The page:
{{see also|Thermodynamic temperature#History}}File:Lord Kelvin photograph.jpg|thumb|upright|Lord Kelvin, the namesake of the unit]]In 1848, William Thomson, who later was made Lord Kelvin, wrote in his paper, On an Absolute Thermometric Scale, of the need for a scale whereby "infinite cold" (absolute zero) was the scale's null point, and which used the degree Celsius for its unit increment. Kelvin calculated that absolute zero was equivalent to −273 Â°C on the air thermometers of the time.JOURNAL, Lord Kelvin, William, On an Absolute Thermometric Scale, Philosophical Magazine, October 1848,weblink 2008-02-06, no,weblink" title="">weblink 1 February 2008, dmy-all, This absolute scale is known today as the Kelvin thermodynamic temperature scale. Kelvin's value of "−273" was the negative reciprocal of 0.00366—the accepted expansion coefficient of gas per degree Celsius relative to the ice point, giving a remarkable consistency to the currently accepted value.In 1954, Resolution 3 of the 10th General Conference on Weights and Measures (CGPM) gave the Kelvin scale its modern definition by designating the triple point of water as its second defining point and assigned its temperature to exactly 273.16 kelvins.WEB, Resolution 3: Definition of the thermodynamic temperature scale, Resolutions of the 10th CGPM, Bureau International des Poids et Mesures,weblink 1954, 2008-02-06, no,weblink" title="">weblink 23 June 2007, dmy-all, In 1967/1968, Resolution 3 of the 13th CGPM renamed the unit increment of thermodynamic temperature "kelvin", symbol K, replacing "degree Kelvin", symbol °K. Furthermore, feeling it useful to more explicitly define the magnitude of the unit increment, the 13th CGPM also held in Resolution 4 that "The kelvin, unit of thermodynamic temperature, is equal to the fraction {{sfrac|273.16}} of the thermodynamic temperature of the triple point of water."WEB,weblink Resolution 4: Definition of the SI unit of thermodynamic temperature (kelvin), 1967, Resolutions of the 13th CGPM, Bureau International des Poids et Mesures,weblink" title="">weblink 15 June 2007, no, 2008-02-06, dmy-all, In 2005, the Comité International des Poids et Mesures (CIPM), a committee of the CGPM, affirmed that for the purposes of delineating the temperature of the triple point of water, the definition of the Kelvin thermodynamic temperature scale would refer to water having an isotopic composition specified as Vienna Standard Mean Ocean Water.WEB, Unit of thermodynamic temperature (kelvin), SI Brochure, 8th edition, Section,weblink Bureau International des Poids et Mesures, 1967, 2008-02-06, yes,weblink" title="">weblink 26 September 2007, On 16 November 2018, a new definition was adopted, in terms of a fixed value of the Boltzmann constant. With this change the triple point of water became an empirically determined value of approximately 273.16 kelvin. For legal metrology purposes, the new definition officially came into force on 20 May 2019, the 144th anniversary of the Metre Convention.{{citation|title=Draft Resolution A "On the revision of the International System of units (SI)" to be submitted to the CGPM at its 26th meeting (2018)|url=}}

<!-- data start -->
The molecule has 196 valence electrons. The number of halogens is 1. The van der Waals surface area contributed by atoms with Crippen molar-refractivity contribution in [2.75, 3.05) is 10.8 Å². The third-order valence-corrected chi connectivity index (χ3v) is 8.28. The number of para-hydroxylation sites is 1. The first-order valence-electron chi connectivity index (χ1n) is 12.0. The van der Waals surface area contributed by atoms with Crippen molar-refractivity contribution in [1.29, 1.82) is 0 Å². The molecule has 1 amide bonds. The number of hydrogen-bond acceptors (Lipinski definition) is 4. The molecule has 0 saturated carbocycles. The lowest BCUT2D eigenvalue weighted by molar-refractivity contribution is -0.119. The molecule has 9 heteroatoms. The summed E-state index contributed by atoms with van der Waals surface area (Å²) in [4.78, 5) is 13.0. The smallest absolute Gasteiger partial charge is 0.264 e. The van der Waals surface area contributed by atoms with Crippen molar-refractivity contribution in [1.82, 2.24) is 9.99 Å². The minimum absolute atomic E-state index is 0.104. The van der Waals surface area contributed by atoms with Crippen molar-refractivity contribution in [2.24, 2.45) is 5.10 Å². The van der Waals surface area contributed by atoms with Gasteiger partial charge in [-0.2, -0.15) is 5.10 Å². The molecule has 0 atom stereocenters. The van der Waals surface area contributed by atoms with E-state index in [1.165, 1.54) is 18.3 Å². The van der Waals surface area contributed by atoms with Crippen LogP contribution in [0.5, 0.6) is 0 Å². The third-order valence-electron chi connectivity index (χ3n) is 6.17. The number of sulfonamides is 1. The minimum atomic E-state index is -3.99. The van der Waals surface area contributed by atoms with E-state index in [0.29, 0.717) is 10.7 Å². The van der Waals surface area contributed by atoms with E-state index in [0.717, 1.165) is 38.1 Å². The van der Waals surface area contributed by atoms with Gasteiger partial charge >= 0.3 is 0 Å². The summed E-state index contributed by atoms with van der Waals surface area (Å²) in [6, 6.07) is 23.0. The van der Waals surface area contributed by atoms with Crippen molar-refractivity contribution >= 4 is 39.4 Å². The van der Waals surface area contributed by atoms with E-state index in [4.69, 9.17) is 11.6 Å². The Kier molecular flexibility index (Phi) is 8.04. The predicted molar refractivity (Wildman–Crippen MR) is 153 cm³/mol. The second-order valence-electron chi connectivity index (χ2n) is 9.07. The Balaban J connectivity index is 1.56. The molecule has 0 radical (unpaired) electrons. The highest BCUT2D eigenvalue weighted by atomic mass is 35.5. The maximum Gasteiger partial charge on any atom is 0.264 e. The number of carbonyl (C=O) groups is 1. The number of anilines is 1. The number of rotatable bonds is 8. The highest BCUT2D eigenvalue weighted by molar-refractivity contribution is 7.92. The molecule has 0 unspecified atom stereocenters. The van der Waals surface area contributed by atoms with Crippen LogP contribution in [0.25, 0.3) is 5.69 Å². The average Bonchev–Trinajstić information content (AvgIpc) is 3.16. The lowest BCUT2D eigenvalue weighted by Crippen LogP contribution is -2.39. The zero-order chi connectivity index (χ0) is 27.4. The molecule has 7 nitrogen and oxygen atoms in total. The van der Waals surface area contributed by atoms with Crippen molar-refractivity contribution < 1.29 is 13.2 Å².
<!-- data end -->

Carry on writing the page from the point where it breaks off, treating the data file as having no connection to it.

Usage conventions